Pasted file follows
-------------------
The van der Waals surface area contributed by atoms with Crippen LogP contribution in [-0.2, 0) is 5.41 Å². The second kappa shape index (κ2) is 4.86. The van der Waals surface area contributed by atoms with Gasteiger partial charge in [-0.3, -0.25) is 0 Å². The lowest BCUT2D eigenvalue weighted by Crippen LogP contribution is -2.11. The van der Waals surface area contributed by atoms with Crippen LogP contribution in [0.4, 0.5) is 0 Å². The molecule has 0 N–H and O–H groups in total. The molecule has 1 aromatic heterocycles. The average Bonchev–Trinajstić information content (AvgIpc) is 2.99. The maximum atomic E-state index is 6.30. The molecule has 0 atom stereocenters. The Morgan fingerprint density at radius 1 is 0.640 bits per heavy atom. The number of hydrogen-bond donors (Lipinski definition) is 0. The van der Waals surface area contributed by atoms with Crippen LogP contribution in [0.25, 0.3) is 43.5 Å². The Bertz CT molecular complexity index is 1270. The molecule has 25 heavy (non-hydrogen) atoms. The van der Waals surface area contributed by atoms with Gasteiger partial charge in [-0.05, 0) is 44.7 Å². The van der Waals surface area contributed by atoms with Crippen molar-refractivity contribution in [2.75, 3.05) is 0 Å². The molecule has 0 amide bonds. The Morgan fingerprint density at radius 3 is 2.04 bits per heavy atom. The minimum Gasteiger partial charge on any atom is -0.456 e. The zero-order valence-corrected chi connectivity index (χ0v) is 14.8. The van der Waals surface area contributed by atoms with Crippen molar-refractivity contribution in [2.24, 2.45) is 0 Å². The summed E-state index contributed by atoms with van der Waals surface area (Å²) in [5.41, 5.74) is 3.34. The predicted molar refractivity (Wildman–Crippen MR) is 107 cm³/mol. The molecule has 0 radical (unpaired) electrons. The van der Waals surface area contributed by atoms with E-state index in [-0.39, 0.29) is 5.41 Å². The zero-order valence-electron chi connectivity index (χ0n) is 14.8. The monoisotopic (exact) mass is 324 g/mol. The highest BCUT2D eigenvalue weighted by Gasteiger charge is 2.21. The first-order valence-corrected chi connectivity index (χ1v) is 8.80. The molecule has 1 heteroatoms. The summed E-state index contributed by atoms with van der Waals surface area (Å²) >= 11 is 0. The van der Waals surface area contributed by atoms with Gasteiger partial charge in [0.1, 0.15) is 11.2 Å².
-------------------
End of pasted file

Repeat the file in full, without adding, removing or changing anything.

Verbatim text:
The van der Waals surface area contributed by atoms with Crippen LogP contribution in [-0.2, 0) is 5.41 Å². The second kappa shape index (κ2) is 4.86. The van der Waals surface area contributed by atoms with Gasteiger partial charge in [-0.3, -0.25) is 0 Å². The lowest BCUT2D eigenvalue weighted by Crippen LogP contribution is -2.11. The van der Waals surface area contributed by atoms with Crippen LogP contribution in [0.4, 0.5) is 0 Å². The molecule has 0 N–H and O–H groups in total. The molecule has 1 aromatic heterocycles. The average Bonchev–Trinajstić information content (AvgIpc) is 2.99. The maximum atomic E-state index is 6.30. The molecule has 0 atom stereocenters. The Morgan fingerprint density at radius 1 is 0.640 bits per heavy atom. The number of hydrogen-bond donors (Lipinski definition) is 0. The van der Waals surface area contributed by atoms with Crippen LogP contribution in [0.25, 0.3) is 43.5 Å². The Bertz CT molecular complexity index is 1270. The molecule has 25 heavy (non-hydrogen) atoms. The van der Waals surface area contributed by atoms with Gasteiger partial charge in [-0.05, 0) is 44.7 Å². The van der Waals surface area contributed by atoms with Crippen molar-refractivity contribution in [2.75, 3.05) is 0 Å². The molecule has 0 amide bonds. The Morgan fingerprint density at radius 3 is 2.04 bits per heavy atom. The minimum Gasteiger partial charge on any atom is -0.456 e. The zero-order valence-corrected chi connectivity index (χ0v) is 14.8. The van der Waals surface area contributed by atoms with Crippen molar-refractivity contribution in [2.24, 2.45) is 0 Å². The summed E-state index contributed by atoms with van der Waals surface area (Å²) in [5.41, 5.74) is 3.34. The predicted molar refractivity (Wildman–Crippen MR) is 107 cm³/mol. The molecule has 0 radical (unpaired) electrons. The van der Waals surface area contributed by atoms with E-state index in [-0.39, 0.29) is 5.41 Å². The zero-order valence-electron chi connectivity index (χ0n) is 14.8. The monoisotopic (exact) mass is 324 g/mol. The highest BCUT2D eigenvalue weighted by Gasteiger charge is 2.21. The first-order valence-corrected chi connectivity index (χ1v) is 8.80. The molecule has 1 heteroatoms. The summed E-state index contributed by atoms with van der Waals surface area (Å²) >= 11 is 0. The van der Waals surface area contributed by atoms with Gasteiger partial charge in [0.1, 0.15) is 11.2 Å².